[Documents menu] Documents menu
Date: Sat, 6 Mar 1999 01:16:01 -0400
Sender: Taino-L Taino interest forum <TAINO-L@MAELSTROM.STJOHNS.EDU>
Subject: TAINO-L Digest - 3 Mar 1999 to 5 Mar 1999 (#1999-25)

From: Alien1157@aol.com
To: Starwork1@aol.com, Boriken@aol.com
Subject: (no subject)
Date: Fri, 5 Mar 1999 19:25:28 EST

Before Columbus Destroyed almost overnight by Spanish invaders, the culture of the gentle Taino is finally coming to light

By Michael D. Lemonick, in Archaeology,
Vol. 152, no. 16, 19 October 1998

It took no time at all for the native Americans who first greeted Christopher Columbus to be all but erased from the face of the earth. For about a thousand years the peaceful people known as the Taino had thrived in modern-day Cuba, the Virgin Islands, Puerto Rico and many other islands in the Lesser and Greater Antilles. But less than 30 years after Columbus' three ocean-crossing ships dropped anchor off the island of Hispaniola, the Taino would be destroyed by Spanish weaponry, forced labor and European diseases. Unlike their distant cousins, the Inca, Aztecs and Maya, the Taino left no pyramids or temples--no obvious signs that they had ever existed. Just about all that remains of their culture is the handful of Taino words that survive in modern English, including barbecue, canoe, hammock, hurricane and tobacco.

But it is a mistake to assume--as many scholars have until quite recently--that the absence of abundant artifacts meant the Taino were necessarily more primitive than the grander civilizations of Central and South America. They simply used less durable materials: the Taino relied on wood for building and most craftwork, and much of what they made has disintegrated over the centuries. However, thanks largely to two remarkable digs undertaken over the past two years, archaeologists are dramatically enriching their knowledge of the complex society of the Taino and the sophistication of their artifacts.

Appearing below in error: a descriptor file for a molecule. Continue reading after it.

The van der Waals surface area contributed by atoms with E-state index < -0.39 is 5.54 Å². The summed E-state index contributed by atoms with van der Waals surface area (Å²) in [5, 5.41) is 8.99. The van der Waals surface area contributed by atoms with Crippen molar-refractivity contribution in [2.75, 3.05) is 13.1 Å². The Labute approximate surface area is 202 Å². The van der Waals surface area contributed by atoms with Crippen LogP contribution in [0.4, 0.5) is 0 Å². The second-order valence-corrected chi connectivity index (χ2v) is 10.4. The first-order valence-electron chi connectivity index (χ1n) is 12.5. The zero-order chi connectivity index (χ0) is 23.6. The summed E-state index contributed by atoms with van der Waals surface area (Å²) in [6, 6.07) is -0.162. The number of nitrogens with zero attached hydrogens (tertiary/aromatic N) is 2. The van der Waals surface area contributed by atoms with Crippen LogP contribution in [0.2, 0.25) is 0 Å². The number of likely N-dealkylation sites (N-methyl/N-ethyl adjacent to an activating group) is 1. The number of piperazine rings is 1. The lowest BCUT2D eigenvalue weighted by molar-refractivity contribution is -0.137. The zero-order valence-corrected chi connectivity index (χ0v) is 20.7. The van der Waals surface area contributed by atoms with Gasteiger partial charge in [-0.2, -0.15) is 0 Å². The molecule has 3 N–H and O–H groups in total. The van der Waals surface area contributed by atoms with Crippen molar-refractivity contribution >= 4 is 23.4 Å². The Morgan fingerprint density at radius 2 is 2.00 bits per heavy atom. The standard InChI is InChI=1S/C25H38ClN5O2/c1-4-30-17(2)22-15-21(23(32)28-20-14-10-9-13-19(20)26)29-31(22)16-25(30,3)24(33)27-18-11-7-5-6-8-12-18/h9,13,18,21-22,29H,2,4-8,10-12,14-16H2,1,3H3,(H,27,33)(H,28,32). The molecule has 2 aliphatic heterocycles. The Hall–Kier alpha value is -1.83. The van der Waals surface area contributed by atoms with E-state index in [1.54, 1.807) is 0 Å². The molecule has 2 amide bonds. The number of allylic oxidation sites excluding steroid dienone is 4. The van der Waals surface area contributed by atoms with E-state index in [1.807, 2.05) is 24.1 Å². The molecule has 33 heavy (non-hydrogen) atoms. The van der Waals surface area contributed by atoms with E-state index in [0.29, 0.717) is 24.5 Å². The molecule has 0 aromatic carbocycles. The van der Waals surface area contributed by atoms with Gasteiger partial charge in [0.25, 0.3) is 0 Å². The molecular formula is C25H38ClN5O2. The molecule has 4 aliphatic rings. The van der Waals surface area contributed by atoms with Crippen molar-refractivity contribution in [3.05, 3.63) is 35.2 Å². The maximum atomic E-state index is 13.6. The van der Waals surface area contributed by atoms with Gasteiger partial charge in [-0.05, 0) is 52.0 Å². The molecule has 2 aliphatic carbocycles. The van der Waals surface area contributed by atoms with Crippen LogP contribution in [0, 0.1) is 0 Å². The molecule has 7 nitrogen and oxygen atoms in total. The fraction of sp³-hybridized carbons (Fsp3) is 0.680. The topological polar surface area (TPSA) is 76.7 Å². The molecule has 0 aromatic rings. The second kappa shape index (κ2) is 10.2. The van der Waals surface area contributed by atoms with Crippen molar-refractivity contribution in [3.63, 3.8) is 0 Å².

The first site, a Taino village on the northern coast of Cuba now known as Los Buchillones, has been protected from decay in a layer of clay at the bottom of a shallow lagoon. Last May a Canadian-Cuban team discovered the nearly intact remains of a Taino dwelling buried in the muck. It has since located the foundation of as many as 40 structures, most likely a combination of communal buildings, outbuildings and single-family houses. The site is so extensive, says David Pendergast of the Royal Ontario Museum in Toronto, that "there's no doubt that a regional chief would have been based there. It may have been one of the Taino's major centers."

Meanwhile, deep in the forests of the Dominican Republic, at a site known as La Aleta, a U.S.-Dominican team has made what may be an even more important discovery: a 240-ft.-deep Taino cenote, or ceremonial well, where hundreds of objects thrown in as offerings have been preserved in the oxygen-poor water. Preliminary explorations of the surrounding forest suggest that the well was just one component of a ceremonial center that covered at least 10 acres.

Impressive as they are, these two sites are only a fraction of what archaeologists believe remains to be found. La Aleta, for example, was part of the chiefdom of Higuey, one of the Taino's richest, most populous and politically powerful territories. "What other sites were connected with it?" wonders Indiana University archaeologist Geoffrey Conrad. "What did the environment look like 500 years ago? I have a list of questions that I'll never live to see answered." Other scholars will come along to fill in the gaps, though. And even if it takes another century to understand the Taino fully, they have already been rescued from the ignoble status of footnotes in the chapter of history that began with the arrival of Columbus.

[World History Archives]     [Gateway to World History]     [Images from World History]     [Hartford Web Publishing]